Where the characters are taken by these events is quite interesting, though, and all of this episode’s material outside of the trial sequences is A grade that could’ve built to perfection with just a little help. As it stands, it is entertaining and at times, genuinely shocking, and it’s why this episode still receives considerable merit. To put it simply, the episode deals with death and all its sides: its inevitability, the denial and acceptance of it, and its unpredictability. Darla discovers she is dying of the same illness that was killing her in 1609, and desperately attempts to be re-made by a random vampire in a seedy bar. Whether or not W&H and Lindsey’s medical reports were honest, both she and Angel believe them (if a little too quickly), and it drives them to extremes.

In “Darla” [2×07], she spoke of a soul being a cancer (which is funny on Angel’s show, since his is a curse) and now we learn how oddly appropriate that diagnosis was. Darla may have a soul, but she’s more or less in the same place Angel was in the era of “Are You Now or Have You Ever Been?” [2×02]: restless and introverted; ensouled, but not necessarily moral. Faced with her end she’s willing to resume a damned, sinful unlife which will no doubt leave many more dead and cause more pain and suffering. And given her view of this second chance as the true form of damnation, tugged mercilessly about by manipulative forces, it’s not really a surprise that she’s in a hurry to leave the mortal coil.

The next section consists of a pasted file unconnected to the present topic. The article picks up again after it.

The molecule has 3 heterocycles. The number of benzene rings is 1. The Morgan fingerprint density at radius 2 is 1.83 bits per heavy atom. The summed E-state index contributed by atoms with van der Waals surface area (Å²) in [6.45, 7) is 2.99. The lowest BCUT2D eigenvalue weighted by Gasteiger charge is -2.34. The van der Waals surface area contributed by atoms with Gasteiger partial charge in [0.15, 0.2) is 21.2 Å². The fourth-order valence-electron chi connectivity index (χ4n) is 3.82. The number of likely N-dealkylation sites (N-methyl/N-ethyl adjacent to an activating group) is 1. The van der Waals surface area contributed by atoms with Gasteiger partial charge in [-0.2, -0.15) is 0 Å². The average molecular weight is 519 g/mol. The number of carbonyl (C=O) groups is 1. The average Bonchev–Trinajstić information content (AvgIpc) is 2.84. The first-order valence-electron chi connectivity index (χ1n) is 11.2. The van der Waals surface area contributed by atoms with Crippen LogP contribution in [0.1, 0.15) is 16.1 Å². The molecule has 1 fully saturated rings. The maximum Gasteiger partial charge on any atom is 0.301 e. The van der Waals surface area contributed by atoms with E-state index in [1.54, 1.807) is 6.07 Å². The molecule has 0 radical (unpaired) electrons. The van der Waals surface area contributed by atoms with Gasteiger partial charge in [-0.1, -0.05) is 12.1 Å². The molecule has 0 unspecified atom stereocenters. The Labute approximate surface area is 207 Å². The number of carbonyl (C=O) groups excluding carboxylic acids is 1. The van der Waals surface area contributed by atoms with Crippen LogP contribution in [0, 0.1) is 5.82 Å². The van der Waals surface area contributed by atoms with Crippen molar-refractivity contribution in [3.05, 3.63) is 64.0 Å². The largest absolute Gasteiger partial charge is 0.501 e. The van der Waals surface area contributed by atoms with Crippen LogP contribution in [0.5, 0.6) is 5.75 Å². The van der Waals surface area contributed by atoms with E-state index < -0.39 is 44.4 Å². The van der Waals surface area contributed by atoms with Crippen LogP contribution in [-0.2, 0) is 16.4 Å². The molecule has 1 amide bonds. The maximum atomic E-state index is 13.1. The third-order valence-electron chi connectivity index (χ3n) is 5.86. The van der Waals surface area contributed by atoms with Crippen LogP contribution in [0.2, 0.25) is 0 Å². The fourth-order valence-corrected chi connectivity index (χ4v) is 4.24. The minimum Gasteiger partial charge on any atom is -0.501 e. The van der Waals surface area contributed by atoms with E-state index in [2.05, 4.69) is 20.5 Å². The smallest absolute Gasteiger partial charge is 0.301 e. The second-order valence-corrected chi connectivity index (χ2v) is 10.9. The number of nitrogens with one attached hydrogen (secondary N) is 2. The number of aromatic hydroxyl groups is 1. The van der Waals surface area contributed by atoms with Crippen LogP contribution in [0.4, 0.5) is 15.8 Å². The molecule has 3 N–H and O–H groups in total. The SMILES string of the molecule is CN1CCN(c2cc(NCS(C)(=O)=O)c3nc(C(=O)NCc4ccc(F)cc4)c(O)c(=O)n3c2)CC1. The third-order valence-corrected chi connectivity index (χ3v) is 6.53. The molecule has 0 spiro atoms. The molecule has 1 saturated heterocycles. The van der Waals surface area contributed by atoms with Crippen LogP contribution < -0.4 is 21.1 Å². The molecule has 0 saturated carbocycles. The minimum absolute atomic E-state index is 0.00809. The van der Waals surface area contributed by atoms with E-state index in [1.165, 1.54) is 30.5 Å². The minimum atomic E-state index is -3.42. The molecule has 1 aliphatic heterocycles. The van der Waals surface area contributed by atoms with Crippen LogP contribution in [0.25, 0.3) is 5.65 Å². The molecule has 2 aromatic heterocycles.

Angel’s quest to save her is, of course, completely in his nature. It is his duty to save souls, but the emotional resonance of his sacrifice goes to a deeper place than his duty, and it’s important to note why. For him, Darla represents his own quest for redemption in every way possible. By protecting and advising her, he is giving her the aid and needed companionship he never had in his early years ensouled. To save her soul and encourage her towards noble action would atone, in his feeling, for his staking of her (for which he clearly feels remorse), and more deeply validate the purpose of his redemptive mission; after all W&H has thrown at him, his feelings of powerlessness have only grown.